Mikey - That's a ridiculous sentiment shared by many but thats hard to hold in my type of climate. I spend 5 months on very cold roads with either dry or damp conditions, of which a few days have snow on them. As far as I know, a good all-season still outperforms a performance snow tire on dry or damp roads in 25-30 degree weather (which is what i have). So the bulk of my driving, and my driving time, might be safest with an all-season in the winter.
Might be what you believe but it is not true. The equal performance level is about 5 c anything lower than that and a winter has the advantage. If you google you will get web site after web site explaining. The educational tools are out there.
Hear is one quote It's winter, but I don't see snow on the ground yet. Is there still a benefit to using winter tires when there is no snow?
On dry pavement, the overall performance of an all-season tire steadily declines as the temperature gets colder. The crossover point is about 5 degrees Celsius. Colder than that, a winter tire outperforms an all-season tire. Winter tire performance sharply improves as temperatures fall from 5 degrees to -30 degrees Celsius, while the all-season tire approaches the "not recommended" status.
What is the difference between all-season tires and winter tires?
All-season tires continue to provide safe all-weather performance, but may not always be suitable for severe snow conditions. All-season tires do not have cold weather rubber compounds, channelling tread patterns, the large number of tread sipes (tiny ****s in the tread blocks) for wet surface control, and the open tread block pattern for deep snow traction that winter tires feature. The lack of a formal "snow" designation on the tire has further fuelled the misconception that "all-season" tires also mean "winter" tires.
Another quote, clearly dispels your myth and support what Mikey offered How does the tread design of winter tires affect their performance over all-season tires?
Winter tires typically feature a unidirectional tread design. The unidirectional, V-groove tires move slush and water out of the way better than any other tread design. The more open the tread design, the better the tire will perform against accumulated snow. The larger the tread blocks, the better the handling, steering response, and transient response. The more sipes (tiny ****s in the tread blocks), the better the tire will work on wet pavement, which is different than anti-hydroplaning. New advances, such as Goodyear's patented 3D-BIS - which stands for three dimensional block interlocking system - causes tread blocks to actually interlock during cornering, stopping, and at increased speeds.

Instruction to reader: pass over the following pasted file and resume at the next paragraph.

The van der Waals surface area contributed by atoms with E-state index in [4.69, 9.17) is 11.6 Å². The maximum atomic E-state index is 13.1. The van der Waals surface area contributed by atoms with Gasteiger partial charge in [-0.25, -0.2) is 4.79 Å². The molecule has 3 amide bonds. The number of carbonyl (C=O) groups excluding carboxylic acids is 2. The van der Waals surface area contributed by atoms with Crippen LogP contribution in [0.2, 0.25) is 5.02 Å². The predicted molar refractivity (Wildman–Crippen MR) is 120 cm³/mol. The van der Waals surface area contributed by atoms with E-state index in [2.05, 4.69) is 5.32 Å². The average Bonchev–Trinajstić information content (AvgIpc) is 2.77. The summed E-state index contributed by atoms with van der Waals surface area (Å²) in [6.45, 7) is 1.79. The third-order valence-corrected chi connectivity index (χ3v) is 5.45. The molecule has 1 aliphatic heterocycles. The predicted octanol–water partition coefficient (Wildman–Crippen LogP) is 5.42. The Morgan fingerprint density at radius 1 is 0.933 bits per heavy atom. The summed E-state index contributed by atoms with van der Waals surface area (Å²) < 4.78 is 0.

If you are still doubting try this
Transport Canada, the Automobile Protection Agency and the Rubber Association of Canada have produced a series of videos that demonstrate the benefits of winter tires for winter driving. Click here to see the videos.
Before you say this is Canada yes it is, but these differences start at 5 Celsius so at the -1 Celsius you are speaking of there is still a significant advantage taken by the winter tire.
OP based on the conditions you said you would be driving in you can probably get away with good all season tires. They may not perform as well as true snow tires in cold temps, but they will probably fulfill your need. It might be worth it to try Nokian WRG2 tires. Based on Nokian's reputation and my experience with their winter tires I would trust the WRG2 as a true all season tire. If you are not familiar with them Nokian is a Finnish company that makes great snow tires a lot of the BMW community (think MB too) swears by them for winter tires. My guess is the WRG2s are going to outperform other "all season" tires in winter conditions and temps. But I do not know if they are going to feel too soft for your liking.
Also Continental DWS (not the DW which is the summer version) tires get really good reviews from e39 folks (mostly non M5guys) on other boards as a good performing all season tire that can hold up to some winter use. I have no experience with them myself though.
I love my Michelin pilot sport A/S plus tires, but I chose them hoping to try and get most of the performance of a max performance summer tire, but with longer tread life. I don't run the car (e39 530) in the winter so I can't speak to their winter performance. The Conti's are cheaper and people seem to like em that is why I mentioned them.
As far as wheel and tire size I am not sure it is necessary to go down to 17" wheels for the conditions you will be in. To my knowledge the skinner tire advantage is it cuts through deep snow much better than a wider tire. Others can chime in if there are other winter performance benefits to a skinny winter tire. Also not all 17" wheel will clear M5 breaks, although tire rack has a pretty good rep so they may have picked one that does. Of course a non performance advantage to 17's is they should be cheaper than 18s.
I agree with what has been said about snow tires versus all season tires. Rubber compound, tire sipes and tread design are all important to winter snow performance. As other have said when the temperature drop below a certain amount it can impact a tires performance.